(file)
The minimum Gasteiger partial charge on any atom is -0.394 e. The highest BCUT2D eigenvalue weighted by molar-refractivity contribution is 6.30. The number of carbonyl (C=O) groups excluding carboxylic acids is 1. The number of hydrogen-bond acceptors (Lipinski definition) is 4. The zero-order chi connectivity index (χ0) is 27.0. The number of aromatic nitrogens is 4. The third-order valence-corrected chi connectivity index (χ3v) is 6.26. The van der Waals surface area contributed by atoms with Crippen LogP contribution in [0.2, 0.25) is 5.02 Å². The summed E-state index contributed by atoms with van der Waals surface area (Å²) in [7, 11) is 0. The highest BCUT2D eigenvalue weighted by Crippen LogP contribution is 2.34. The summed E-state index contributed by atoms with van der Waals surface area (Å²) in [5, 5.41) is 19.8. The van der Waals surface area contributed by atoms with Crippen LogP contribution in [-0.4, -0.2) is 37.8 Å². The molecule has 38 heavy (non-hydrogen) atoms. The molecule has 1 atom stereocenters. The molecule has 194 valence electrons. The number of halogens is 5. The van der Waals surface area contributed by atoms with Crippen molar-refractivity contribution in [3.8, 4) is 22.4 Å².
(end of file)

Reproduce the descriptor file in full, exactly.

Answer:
The minimum Gasteiger partial charge on any atom is -0.394 e. The highest BCUT2D eigenvalue weighted by molar-refractivity contribution is 6.30. The number of carbonyl (C=O) groups excluding carboxylic acids is 1. The number of hydrogen-bond acceptors (Lipinski definition) is 4. The zero-order chi connectivity index (χ0) is 27.0. The number of aromatic nitrogens is 4. The third-order valence-corrected chi connectivity index (χ3v) is 6.26. The van der Waals surface area contributed by atoms with Crippen LogP contribution in [0.2, 0.25) is 5.02 Å². The summed E-state index contributed by atoms with van der Waals surface area (Å²) in [7, 11) is 0. The highest BCUT2D eigenvalue weighted by Crippen LogP contribution is 2.34. The summed E-state index contributed by atoms with van der Waals surface area (Å²) in [5, 5.41) is 19.8. The van der Waals surface area contributed by atoms with Crippen LogP contribution in [-0.4, -0.2) is 37.8 Å². The molecule has 38 heavy (non-hydrogen) atoms. The molecule has 1 atom stereocenters. The molecule has 194 valence electrons. The number of halogens is 5. The van der Waals surface area contributed by atoms with Crippen molar-refractivity contribution in [3.8, 4) is 22.4 Å².